Car maintenance is key if you want to go the distance with your vehicle. Don’t wait until problems crop up before tending to certain tasks or visiting your Toyota dealer. Prevention is your friend—and you can actually do a lot of the work yourself. This can pay off big down the road, even if you’re driving a leased vehicle. Returning a car that’s in good shape at the end of your lease is always win-win! However, it’s important to remember that some yearly car maintenance is best left to the professionals. Here are some handy car maintenance tips.
Do-it-yourself vehicle maintenance
If you want to take care of your own car maintenance, it’s recommended that you carry out a few simple tasks. They’ll only take a few minutes of your time—a few hours a month, tops.
Paying attention under the hood
To prevent mechanical problems and premature wear and tear, regularly check the engine oil level (i.e., after every one or two fill-ups). A quick look at the engine oil gauge is all it takes. Be sure to use the type of oil recommended by Toyota. If your oil light flashes or comes on while you’re driving, don’t mess around: it’s high time for an oil change. You should also keep an eye on other fluid levels as well, such as brake fluids, coolants, power steering fluids and windshield washer fluids. Minimum and maximum levels are indicated on their respective reservoirs.
Inspect your car’s air intake filter, which prevents debris from entering the engine intake system. Remove any insects, leaves and other residue with a vacuum. If the pores are really clogged, it’s best to replace the filter entirely.
Check that the drive belts are tight and that they show no sign of cracks or defects. If you find any, make the necessary repairs or put in a new belt. Drive belts are what connect the alternator, the air conditioning compressor, the power steering pump, and sometimes the engine coolant pump as well. Checking the belts in hybrid vehicles won’t take any time at all—they don’t have any. One less thing to worry about!
Examine your battery once or twice a year. If its poles are greyish green, clean them with a steel brush to avoid any problems starting your car. Check that the clamps are properly connected to the terminals. The battery must be in good condition, especially when cold weather sets in. Always keep your fuel tank at least a quarter full in the winter so you don’t have to worry about problems caused by condensation or frost.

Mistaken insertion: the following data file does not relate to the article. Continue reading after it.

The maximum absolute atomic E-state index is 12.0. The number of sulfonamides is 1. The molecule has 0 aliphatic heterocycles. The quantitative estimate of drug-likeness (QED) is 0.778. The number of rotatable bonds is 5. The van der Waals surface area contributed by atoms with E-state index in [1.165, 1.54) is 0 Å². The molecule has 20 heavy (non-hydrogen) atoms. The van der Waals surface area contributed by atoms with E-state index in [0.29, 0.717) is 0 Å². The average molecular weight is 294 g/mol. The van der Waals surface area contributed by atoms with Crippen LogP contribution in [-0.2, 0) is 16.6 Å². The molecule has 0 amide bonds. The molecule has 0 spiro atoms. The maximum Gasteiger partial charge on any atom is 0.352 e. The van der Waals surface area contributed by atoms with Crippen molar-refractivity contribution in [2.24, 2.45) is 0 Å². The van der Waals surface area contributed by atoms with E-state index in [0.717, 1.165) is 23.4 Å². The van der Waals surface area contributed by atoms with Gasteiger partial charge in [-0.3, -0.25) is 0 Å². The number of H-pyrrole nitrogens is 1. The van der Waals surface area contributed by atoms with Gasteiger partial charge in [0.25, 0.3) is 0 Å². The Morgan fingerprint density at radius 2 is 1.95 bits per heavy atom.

Lastly, replace any burnt-out light bulbs in your car, most of which are easily accessible. They’re what make it possible to light up the inside of your car, signal to other vehicles and literally see in the dark—so you don’t need to be reminded how important they are.
Auto body and cabin maintenance
When you stop for gas, get in the habit of measuring your tire pressure on a regular basis. The pressure recommended by Toyota is indicated on the driver’s side doorframe. Well-inflated tires minimize road friction, which in turn takes pressure off the engine and leads to fuel savings. Inversely, poorly inflated tires increase fuel consumption and need to be replaced faster. Make sure that you also check the state of the rims, the grooves (which need to be deep enough for water to escape effectively) and the studs (which need to be in perfect shape to maintain control when the road is covered with ice or snow).
Replace the windshield wipers every one or two years, as the summer sun tends to dry out the rubber part of the blade. Don’t wait until the wipers are too worn out to do their job: they’re your eyes in rainy and snowy weather! And cleaning your windshield and windows every now and then is never a bad idea.
Wax the body of your car a few times a year, preferably in the spring and the fall. And if you want to clean it in the summer and winter too, go for it! Salt, dirt and rust all go hand in hand, so it’s better to be proactive! Instead of losing its lustre, your car’s paint job will look like new. Quality products and a bit of water—although some products don’t even require water—is all you need. If the weather prevents you from washing your car at home, high-pressure car washes do a great job. And don’t forget about the interior: floor mats, seats, dashboard, the inside of the windows. Germs can hitch a ride anywhere!
Yearly car maintenance best left to the pros
Nothing is stopping you from getting a professional to take care of even the smallest maintenance tasks, but your dealer is the best choice when it comes to more specialized jobs like wheel alignment, brake and spark plug inspection, air conditioning maintenance, etc. The real pros know what they’re doing. You can put your trust in them.
If you plan on keeping your car for a long time, rustproofing is essential. Even if cars today have more rust-resistant exteriors, finishes and paint jobs than they did 10 or 15 years ago, no vehicle is safe from corrosion.
Vehicle maintenance schedule
To keep your car in good working order, review your Toyota vehicle maintenance schedule, which specifies what to do after a certain period of time or after reaching a set number of kilometres.
It is vital that you respect this schedule. And don’t forget to keep your receipts! If ever you need to have your warranty honoured, they’ll help prove that you followed the recommended maintenance for your car. It’s a simple habit that pays off—having your receipts is also good for your car’s resale value, too.
So, there you go! It doesn’t take an expert mechanic to look after the maintenance of your car; all it takes is a little teamwork, which both your car and Toyota will thank you for!